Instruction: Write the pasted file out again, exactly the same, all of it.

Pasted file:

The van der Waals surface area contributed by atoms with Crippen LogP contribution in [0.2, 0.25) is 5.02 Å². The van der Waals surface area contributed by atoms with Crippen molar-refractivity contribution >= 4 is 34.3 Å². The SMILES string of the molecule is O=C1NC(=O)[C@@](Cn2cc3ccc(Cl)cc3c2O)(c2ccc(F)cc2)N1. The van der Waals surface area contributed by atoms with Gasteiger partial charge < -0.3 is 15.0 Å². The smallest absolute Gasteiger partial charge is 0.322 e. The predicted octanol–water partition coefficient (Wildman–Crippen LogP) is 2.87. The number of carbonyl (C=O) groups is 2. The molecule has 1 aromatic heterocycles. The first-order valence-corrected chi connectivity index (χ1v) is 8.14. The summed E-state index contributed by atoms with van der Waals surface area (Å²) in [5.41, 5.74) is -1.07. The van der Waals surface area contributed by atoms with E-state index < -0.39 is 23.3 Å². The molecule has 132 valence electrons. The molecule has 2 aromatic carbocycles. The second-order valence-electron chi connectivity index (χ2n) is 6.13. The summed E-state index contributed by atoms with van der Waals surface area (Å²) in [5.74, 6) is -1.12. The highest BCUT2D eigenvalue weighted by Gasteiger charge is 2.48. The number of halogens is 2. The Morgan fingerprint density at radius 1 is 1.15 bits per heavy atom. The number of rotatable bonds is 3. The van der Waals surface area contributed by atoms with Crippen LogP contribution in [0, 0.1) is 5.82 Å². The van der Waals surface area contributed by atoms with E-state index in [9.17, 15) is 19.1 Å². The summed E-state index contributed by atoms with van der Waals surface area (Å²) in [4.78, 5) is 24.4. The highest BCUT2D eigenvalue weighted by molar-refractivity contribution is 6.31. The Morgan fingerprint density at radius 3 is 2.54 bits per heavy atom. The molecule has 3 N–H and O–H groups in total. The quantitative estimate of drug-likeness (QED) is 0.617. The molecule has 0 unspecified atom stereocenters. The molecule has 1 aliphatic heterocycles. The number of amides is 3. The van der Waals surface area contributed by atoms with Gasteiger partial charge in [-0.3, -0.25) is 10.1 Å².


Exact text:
The van der Waals surface area contributed by atoms with Crippen LogP contribution in [0.2, 0.25) is 5.02 Å². The van der Waals surface area contributed by atoms with Crippen molar-refractivity contribution >= 4 is 34.3 Å². The SMILES string of the molecule is O=C1NC(=O)[C@@](Cn2cc3ccc(Cl)cc3c2O)(c2ccc(F)cc2)N1. The van der Waals surface area contributed by atoms with Gasteiger partial charge < -0.3 is 15.0 Å². The smallest absolute Gasteiger partial charge is 0.322 e. The predicted octanol–water partition coefficient (Wildman–Crippen LogP) is 2.87. The number of carbonyl (C=O) groups is 2. The molecule has 1 aromatic heterocycles. The first-order valence-corrected chi connectivity index (χ1v) is 8.14. The summed E-state index contributed by atoms with van der Waals surface area (Å²) in [5.41, 5.74) is -1.07. The van der Waals surface area contributed by atoms with E-state index < -0.39 is 23.3 Å². The molecule has 132 valence electrons. The molecule has 2 aromatic carbocycles. The second-order valence-electron chi connectivity index (χ2n) is 6.13. The summed E-state index contributed by atoms with van der Waals surface area (Å²) in [5.74, 6) is -1.12. The highest BCUT2D eigenvalue weighted by Gasteiger charge is 2.48. The number of halogens is 2. The Morgan fingerprint density at radius 1 is 1.15 bits per heavy atom. The number of rotatable bonds is 3. The van der Waals surface area contributed by atoms with Crippen LogP contribution in [0, 0.1) is 5.82 Å². The van der Waals surface area contributed by atoms with E-state index in [9.17, 15) is 19.1 Å². The summed E-state index contributed by atoms with van der Waals surface area (Å²) in [4.78, 5) is 24.4. The highest BCUT2D eigenvalue weighted by molar-refractivity contribution is 6.31. The Morgan fingerprint density at radius 3 is 2.54 bits per heavy atom. The molecule has 3 N–H and O–H groups in total. The quantitative estimate of drug-likeness (QED) is 0.617. The molecule has 0 unspecified atom stereocenters. The molecule has 1 aliphatic heterocycles. The number of amides is 3. The van der Waals surface area contributed by atoms with Gasteiger partial charge in [-0.3, -0.25) is 10.1 Å².